One of the fundamental axioms of economics is that we know what we like: we have preferences, they're consistent across time and they can be revealed by careful experimentation. This, of course, is utter nonsense. Yet it's not just a guiding principle of economics but is also a rough and ready rule we live our lives by. We make decisions and then we justify them, after the event, because to do otherwise would make a mockery of our choices.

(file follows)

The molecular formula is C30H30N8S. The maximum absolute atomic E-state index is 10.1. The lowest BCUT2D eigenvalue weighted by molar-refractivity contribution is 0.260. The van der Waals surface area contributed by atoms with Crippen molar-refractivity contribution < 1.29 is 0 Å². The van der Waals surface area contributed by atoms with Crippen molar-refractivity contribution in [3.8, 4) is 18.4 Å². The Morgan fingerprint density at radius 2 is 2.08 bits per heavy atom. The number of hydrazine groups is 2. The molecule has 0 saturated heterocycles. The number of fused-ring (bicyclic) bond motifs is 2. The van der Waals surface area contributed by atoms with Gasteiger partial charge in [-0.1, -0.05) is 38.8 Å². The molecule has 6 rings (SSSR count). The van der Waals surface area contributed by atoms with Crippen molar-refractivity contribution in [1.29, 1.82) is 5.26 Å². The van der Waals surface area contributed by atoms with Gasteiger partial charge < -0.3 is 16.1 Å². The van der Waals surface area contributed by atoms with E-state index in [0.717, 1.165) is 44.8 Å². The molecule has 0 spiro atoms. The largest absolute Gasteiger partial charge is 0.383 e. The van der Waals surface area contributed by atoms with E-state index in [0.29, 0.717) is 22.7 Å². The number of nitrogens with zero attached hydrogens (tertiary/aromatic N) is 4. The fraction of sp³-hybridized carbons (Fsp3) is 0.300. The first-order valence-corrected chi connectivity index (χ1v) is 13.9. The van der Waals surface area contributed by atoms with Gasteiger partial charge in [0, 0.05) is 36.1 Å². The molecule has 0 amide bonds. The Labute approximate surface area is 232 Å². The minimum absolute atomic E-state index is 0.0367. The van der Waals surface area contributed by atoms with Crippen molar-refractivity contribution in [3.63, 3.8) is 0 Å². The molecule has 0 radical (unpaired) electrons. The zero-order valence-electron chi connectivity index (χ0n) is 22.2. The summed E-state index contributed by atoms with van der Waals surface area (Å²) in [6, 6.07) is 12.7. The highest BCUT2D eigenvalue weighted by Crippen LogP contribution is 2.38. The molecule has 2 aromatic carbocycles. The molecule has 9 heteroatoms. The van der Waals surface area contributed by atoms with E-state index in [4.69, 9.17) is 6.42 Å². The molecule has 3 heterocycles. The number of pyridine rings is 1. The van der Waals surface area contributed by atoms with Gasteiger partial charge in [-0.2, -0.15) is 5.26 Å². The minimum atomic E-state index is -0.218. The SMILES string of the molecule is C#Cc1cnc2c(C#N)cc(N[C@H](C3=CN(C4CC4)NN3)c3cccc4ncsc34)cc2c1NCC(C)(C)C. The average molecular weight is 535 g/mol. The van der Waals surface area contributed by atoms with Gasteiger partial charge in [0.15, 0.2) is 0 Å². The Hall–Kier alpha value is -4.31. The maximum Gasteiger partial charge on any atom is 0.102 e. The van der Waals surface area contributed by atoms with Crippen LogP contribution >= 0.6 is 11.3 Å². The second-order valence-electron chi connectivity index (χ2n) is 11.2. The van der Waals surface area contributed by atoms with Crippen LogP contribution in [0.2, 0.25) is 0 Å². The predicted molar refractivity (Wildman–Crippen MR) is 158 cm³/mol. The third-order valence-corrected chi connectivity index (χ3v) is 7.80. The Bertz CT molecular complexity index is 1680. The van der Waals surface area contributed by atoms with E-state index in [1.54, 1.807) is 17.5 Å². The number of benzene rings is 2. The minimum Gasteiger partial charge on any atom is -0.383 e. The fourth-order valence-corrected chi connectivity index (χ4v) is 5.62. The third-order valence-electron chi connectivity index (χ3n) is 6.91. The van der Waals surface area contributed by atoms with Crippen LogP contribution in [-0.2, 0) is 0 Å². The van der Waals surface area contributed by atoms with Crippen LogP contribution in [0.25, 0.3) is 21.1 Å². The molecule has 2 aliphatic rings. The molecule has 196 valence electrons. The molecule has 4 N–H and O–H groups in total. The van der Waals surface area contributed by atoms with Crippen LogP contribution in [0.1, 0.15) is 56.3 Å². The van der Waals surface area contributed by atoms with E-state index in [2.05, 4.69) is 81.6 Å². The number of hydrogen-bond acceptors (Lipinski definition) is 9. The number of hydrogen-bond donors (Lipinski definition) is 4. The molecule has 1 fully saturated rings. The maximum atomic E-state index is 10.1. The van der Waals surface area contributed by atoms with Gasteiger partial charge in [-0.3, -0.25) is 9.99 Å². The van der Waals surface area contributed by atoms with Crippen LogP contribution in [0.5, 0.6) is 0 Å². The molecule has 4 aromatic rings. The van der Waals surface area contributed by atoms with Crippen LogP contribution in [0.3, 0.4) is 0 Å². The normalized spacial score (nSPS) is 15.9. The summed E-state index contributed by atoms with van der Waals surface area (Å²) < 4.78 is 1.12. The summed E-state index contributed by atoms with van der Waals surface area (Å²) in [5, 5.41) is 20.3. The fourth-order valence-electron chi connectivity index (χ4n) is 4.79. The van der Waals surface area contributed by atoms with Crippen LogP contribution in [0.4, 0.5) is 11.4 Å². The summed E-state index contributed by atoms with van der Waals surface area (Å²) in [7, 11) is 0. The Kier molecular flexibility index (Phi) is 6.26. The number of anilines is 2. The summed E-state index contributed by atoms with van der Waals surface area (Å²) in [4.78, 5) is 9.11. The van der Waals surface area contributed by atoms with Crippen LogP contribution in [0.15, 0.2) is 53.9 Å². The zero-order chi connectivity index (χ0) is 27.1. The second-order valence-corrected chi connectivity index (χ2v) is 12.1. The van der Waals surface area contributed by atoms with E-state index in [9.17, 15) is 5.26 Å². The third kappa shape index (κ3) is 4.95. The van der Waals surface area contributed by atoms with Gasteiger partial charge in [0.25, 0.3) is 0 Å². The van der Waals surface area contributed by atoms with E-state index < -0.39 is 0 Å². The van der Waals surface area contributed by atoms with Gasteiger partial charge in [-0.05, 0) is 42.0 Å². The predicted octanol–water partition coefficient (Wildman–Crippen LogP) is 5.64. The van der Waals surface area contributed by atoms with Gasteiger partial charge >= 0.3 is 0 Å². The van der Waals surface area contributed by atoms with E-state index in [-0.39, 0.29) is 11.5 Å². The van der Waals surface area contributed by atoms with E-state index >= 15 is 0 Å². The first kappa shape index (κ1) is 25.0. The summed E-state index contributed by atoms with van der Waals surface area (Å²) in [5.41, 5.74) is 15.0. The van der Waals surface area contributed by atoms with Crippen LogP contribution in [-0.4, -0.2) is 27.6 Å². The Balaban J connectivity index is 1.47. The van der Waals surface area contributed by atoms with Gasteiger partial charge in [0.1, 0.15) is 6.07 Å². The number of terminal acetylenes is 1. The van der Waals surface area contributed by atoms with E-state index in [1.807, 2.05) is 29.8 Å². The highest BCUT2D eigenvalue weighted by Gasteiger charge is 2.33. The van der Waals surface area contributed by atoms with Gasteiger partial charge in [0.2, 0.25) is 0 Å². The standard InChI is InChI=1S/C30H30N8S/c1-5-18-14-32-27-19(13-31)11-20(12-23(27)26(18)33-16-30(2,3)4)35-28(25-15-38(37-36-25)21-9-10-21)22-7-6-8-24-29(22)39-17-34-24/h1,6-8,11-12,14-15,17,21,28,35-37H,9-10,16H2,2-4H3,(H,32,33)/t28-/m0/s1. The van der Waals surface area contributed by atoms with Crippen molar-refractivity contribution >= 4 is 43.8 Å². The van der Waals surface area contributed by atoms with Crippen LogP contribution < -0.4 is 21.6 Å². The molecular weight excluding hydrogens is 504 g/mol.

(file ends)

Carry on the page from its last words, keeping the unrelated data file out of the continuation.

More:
But because we do actually make decisions we must, in a sense, really know what we like, even if we're habitually inconsistent. Unfortunately, outside of our own specialised areas of expertise we don't know how to absolutely value things and all too often we assign a value based on entirely superfluous data intermingled with a bit of relative valuation, reckoning that a Porsche 911 Carrera is worth more than a child's teddy bear. We exhibit coherence but in an arbitrary fashion - a behavior known, rather unoriginally, as coherent arbitrariness.